Hitachi’s New 2nd Generation SAS SSDs

Hitachi UltraStar SSD400S.BToday Hitachi announced the company’s second generation Ultrastar SSD400S.B family, which Hitachi claims to be the industry’s first 25nm SLC enterprise-class SSD family.

This comes only two days after Intel announced a 25nm MLC SSDIntel‘s highest-performance SSD to date.

The new Hitachi SSDs support a SAS 6Gb/s dual port interface. SLC NAND flash was chosen for its high write performance and endurance.

Maximum sequential read speeds of 536MB/s and a sequential write speed of up to 520MB/s with 57K random read IOPS and 25K random write IOPS help to give ultra-fast access to data.

Continue reading “Hitachi’s New 2nd Generation SAS SSDs”

Fast New Intel SSD: The 520

Intel's 520 Press PictureIntel has announced a new SSD for the Enthusiast/Gamer market.  Intel’s fastest drive to date, this SSD, formerly known as “Cherryville” but now called the 520, is the first Intel SSD to use a SandForce/LSI controller and is made using Intel’s own 25nm flash.

Intel worked with SandForce for  a year and a half to produce an SSD that met Intel’s rigorous standards, and made hundreds of changes to SandForce’s firmware.  Users of SandForce controllers can differentiate their SSDs through the addition of features in the SSD controller’s firmware.  Intel did this by tapping into its expertise in end-to-end data protection (something the company learned when working with Hitachi to introduce that company’s Intel-based enterprise SSDs) while harnessing Intel’s deep understanding of its own NAND flash and of the I/O needs of the PC.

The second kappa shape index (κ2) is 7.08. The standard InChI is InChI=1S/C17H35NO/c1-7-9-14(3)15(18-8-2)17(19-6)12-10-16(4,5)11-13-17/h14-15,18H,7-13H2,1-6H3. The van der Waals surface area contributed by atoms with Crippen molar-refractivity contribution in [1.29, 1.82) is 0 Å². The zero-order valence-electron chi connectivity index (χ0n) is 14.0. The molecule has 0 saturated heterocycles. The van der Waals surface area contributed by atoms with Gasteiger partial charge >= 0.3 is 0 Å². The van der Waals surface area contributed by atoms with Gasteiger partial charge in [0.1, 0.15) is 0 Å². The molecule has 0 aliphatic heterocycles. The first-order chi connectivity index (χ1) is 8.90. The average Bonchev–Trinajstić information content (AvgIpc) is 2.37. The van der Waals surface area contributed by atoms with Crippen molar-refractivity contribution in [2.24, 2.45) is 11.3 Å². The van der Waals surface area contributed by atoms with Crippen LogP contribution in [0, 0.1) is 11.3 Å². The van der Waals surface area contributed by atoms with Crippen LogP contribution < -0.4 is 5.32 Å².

End-to-end data protection is not a trivial feature: Continue reading “Fast New Intel SSD: The 520”

Victorinox’ Terabyte-in-Your-Pocket

Victorinox 1TB SSDAt The Consumer Electronics Show this week, Swiss army knife maker Victorinox introduced a one-terabyte SSD in a form factor similar to a fat Swiss army knife.  Yes, that is right – a terabyte of NAND flash in your pocket.  The company tells us that the device’s dimensions, including the connector, are a scant 52x18x10mm.

Some of the other features include the use of an eSATA connector (to allow the product to be plugged into either a SATA port or a USB socket), AES256 encryption (any army would like this), and a bi-stable LCD to tell how much free space remains on the device.

But let’s look at the difficulty of building a 1TB flash SSD in such a small space:

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Fusion-io’s Billion IOPS Monster

Meter Showing Fusion-io's Billion IOPS PerformanceLast night (1/5/12) at a DEMO Enterprise event in San Francisco Fusion-io unveiled a one billion IOPS (I/Os per second) storage system.  A billion IOPS!

The machine was built using 64 Fusion-io ioDrive2 Duos connected to eight HP ProLiant DL370 servers.

This came sooner than we anticipated.  It was only in July 2008 that the million-IOPS barrier was broken by IBM using 41 Fusion-io devices.

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SSD Presence Growing at Oracle OpenWorld

At Oracle’s October OpenWorld conference in San Francisco more exhibit hall space was dedicated to SSDs this year than  ever before.  That’s because Oracle runs faster on systems with SSDs than on systems without.

Even Oracle ships SSDs in its popular Exadata system, and the company recently announced that it had shipped over 1,000 installations since its introduction in 2009. Continue reading “SSD Presence Growing at Oracle OpenWorld”

Seagate’s Barracuda to Add Hybrids

On Tuesday, November 1, Seagate announced improvements to its flagship Barracuda line of 3.5″ HDDs for the desktop.

  • The 5,900 RPM Barracuda Green will be discontinued in February
  • The  7,200 RPM Barracuda XT will be re-named the Barracuda (without the XT designation, which indicates a “top of the line” speed)
  • A new Barracuda XT line will be introduced at a later date and it will  incorporate the hybrid design Seagate pioneered in the popular Momentus XT.

Capacities will range from 250GB-3TB. Continue reading “Seagate’s Barracuda to Add Hybrids”